Patients who were unvaccinated had significantly fewer comorbidities (P < .001). The majority of patients in the overall cohort were men (92.2%), a group identified as having a much greater risk of worse COVID-19–related outcomes.

Unvaccinated patients in the study had a higher rate of SARS-CoV-2 infection compared with the fully vaccinated group (1.34% vs. 0.11%, respectively) in follow-up data reported through April 20, 2021. Over a median follow-up duration of 20 days, researchers found 14 infections with SARS-CoV-2 (0.28%) in partially vaccinated individuals. Seven infections (0.11%) were reported in fully vaccinated individuals over a median 38-day follow-up period.

Compared with unvaccinated patients, full vaccination status was associated with a 69% reduction in the hazard ratio of infection (HR, 0.31; 95% confidence interval, 0.17-0.56; P < .001). Corresponding vaccine efficacy rates were 25.1% for partial vaccination and 80.4% for full vaccination.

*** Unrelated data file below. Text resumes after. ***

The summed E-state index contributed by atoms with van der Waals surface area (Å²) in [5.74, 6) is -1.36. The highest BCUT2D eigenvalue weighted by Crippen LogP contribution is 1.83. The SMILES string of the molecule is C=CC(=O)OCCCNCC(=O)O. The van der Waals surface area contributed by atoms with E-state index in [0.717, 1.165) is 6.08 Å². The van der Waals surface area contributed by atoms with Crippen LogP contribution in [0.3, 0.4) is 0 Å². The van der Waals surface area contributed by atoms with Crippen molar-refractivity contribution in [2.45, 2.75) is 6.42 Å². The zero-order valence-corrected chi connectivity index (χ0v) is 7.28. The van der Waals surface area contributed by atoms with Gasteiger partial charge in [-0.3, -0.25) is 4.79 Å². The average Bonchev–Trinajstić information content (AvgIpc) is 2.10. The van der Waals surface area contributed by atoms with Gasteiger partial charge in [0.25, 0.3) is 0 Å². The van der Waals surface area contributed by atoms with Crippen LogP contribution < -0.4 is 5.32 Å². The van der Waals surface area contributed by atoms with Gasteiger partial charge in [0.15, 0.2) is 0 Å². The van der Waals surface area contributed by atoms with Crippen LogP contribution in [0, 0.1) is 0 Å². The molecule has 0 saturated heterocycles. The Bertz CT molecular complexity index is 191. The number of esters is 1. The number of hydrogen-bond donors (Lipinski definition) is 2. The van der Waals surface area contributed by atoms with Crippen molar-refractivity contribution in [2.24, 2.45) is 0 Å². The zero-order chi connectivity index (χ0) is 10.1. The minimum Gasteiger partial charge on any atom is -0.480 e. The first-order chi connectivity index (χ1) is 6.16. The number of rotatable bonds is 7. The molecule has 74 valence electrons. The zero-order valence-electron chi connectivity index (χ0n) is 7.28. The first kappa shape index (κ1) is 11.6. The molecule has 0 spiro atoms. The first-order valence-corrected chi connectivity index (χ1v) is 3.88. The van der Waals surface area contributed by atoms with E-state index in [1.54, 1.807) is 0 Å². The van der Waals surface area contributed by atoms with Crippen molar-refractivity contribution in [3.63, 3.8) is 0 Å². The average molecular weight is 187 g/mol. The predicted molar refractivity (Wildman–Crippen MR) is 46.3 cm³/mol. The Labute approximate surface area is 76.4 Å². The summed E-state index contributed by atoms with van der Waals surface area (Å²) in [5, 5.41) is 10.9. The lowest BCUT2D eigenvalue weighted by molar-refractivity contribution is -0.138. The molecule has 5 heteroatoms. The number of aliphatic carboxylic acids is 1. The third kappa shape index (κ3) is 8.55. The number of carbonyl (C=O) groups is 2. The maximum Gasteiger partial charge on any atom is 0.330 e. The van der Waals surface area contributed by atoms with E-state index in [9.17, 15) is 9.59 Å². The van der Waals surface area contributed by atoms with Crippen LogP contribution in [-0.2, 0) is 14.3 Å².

There were no significant interactions between vaccination status and exposure to steroids (P =.64), mesalamine versus immunosuppressive agents (P =.46), or anti-TNFs with immunomodulators or steroids versus other therapies (P =.34). In addition, no difference was found in the association between vaccination status and infection for patients who received the Moderna versus the Pfizer vaccines (P =.09).

Unvaccinated individuals had the highest raw proportions of severe infection with the novel coronavirus (0.32%) and all-cause mortality (0.66%), compared with people who were partially vaccinated or fully vaccinated. In adjusted Cox regression analyses, there was no significant association between vaccination status and severe SARS-CoV-2 infection (fully vaccinated vs. unvaccinated, P = .18) or all-cause mortality (fully vaccinated vs. unvaccinated, P =.11). The researchers wrote that, “future studies with larger sample size and/or longer follow-up are needed to evaluate this further.”

An important limitation of this study was the inclusion of mostly older men who were also predominantly White (80.4%). Ultimately, this population may limit the generalizability of the findings for women and patients of other races/ethnicities.

While the study received no financial support, Dr. Khan has received research grants from several pharmaceutical companies, but Dr. Mahmud disclosed no conflicts.